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I prefer the presentation with EI transformers it seems. Never tried C cores or R cocers but I can't be bothered. Less hash let through from the mains is bringing out low detail I could not quite resolve before. I don't play loud and the speakers are a very easy load as there are NO components between any of the amps and the drivers, just wire :dance: :dance: The four mid bass amps see the 7.5 ohm impedance of the mid bass driver only and the tweeter amps see the 20 ohm impedance of the four tweeters wired in series and nothing else.

Well, the concept works so time to try adding some psu caps at the load. Then I need an input selector switch and a volume control to sit between all the power amp boards. I can then move on to the phono amp - the head unit is going in the integrated and the psu's are going down at the bottom next to the power amp psu,s. Eventually my CDP psu's will go down there as well and possibly the Turntable psu as well.
DIY inspired by Richard "The Doc" Dunn RIP

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Re: Building a DIY amp with NVA amplifier boards

Unread post by karatestu »

Some observations.

When you change the impedance seen by the amp from 16 ohms to 4 ohms by changing two mid bass wired in series to wired in parallel the volume of the mid bass goes up which wrecks the balance of the speaker (unless you have two tweeters which you can do similar with).

When taking two mid bass wired in series and giving them an amp each instead of sharing the same one the two amps see half the impedance that the sole amplifier did. But the overall volume doesn't go up. So what's the point in doing it ? Well there us an increase in SQ but I am not sure why. Maybe the 16 ohm impedance effects the drivers qes like when you put a resistor in front of a mid bass to increase qts.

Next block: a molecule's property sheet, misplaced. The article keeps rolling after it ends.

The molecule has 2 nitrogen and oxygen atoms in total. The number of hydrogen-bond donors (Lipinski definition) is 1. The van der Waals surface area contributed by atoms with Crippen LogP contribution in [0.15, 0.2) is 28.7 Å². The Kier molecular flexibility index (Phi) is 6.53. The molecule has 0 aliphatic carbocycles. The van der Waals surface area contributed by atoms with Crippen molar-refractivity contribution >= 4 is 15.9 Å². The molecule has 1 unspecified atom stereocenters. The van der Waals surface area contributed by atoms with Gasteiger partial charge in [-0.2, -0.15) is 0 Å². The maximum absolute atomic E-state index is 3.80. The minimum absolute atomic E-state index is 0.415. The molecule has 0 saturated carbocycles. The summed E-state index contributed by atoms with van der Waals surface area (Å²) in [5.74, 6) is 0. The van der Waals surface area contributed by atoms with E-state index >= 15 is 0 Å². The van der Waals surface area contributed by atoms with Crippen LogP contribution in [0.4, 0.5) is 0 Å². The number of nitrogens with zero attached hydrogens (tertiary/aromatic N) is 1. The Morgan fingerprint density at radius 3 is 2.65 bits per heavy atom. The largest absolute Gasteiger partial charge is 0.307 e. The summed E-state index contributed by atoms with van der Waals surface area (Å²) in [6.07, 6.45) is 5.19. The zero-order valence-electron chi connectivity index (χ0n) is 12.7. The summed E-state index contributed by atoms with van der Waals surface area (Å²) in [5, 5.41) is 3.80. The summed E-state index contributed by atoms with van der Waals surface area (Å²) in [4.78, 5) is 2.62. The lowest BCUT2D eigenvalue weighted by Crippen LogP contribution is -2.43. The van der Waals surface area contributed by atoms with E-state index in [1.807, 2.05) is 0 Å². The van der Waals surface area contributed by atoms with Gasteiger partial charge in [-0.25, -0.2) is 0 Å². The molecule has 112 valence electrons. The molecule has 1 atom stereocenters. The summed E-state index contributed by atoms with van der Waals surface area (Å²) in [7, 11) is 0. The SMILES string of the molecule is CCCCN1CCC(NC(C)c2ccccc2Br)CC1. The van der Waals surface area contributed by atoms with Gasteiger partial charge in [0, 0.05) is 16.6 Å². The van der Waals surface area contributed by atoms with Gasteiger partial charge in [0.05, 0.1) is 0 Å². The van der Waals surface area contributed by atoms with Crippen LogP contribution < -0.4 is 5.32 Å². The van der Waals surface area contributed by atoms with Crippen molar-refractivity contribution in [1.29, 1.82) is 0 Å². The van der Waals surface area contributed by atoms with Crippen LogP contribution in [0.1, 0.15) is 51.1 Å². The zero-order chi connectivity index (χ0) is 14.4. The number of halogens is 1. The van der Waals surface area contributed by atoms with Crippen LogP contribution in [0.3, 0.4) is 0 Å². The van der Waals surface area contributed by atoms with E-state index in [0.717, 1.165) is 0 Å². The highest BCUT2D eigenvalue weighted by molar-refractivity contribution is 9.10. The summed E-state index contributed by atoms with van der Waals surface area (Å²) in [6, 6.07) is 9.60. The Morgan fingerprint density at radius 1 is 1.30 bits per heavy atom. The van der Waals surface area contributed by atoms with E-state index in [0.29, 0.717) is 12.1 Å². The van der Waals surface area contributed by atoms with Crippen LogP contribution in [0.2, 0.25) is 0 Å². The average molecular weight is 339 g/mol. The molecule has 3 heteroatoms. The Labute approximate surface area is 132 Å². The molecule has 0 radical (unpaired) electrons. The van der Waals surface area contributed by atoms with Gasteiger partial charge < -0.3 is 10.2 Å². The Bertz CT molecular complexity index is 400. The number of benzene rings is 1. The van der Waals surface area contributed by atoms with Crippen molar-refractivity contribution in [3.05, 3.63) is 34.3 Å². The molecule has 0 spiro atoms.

When checking the dc offset of the six amps I noticed the tweeter amps had a slightly higher amount. Nothing major but interesting none the less. Must be to do with the high pass filter I have put on the input. :think:

Edit: I removed some bollox that I wrote :roll:
DIY inspired by Richard "The Doc" Dunn RIP

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Re: Building a DIY amp with NVA amplifier boards

Unread post by karatestu »

After adding local smoothing caps at the amplifier boards my next job is to remove the 10uf coupling caps in my cdp. I then need to put some Wima 3.3uf film coupling caps at the input of the four mid bass power amp boards. The tweeter amps already have 560pf polystyrene coupling caps which together with the 47K resistor to ground already on the nva amp board make up the line level high pass filter for the tweeters. They also do the job of blocking DC ofc which is essential when I have removed the coupling caps from the source.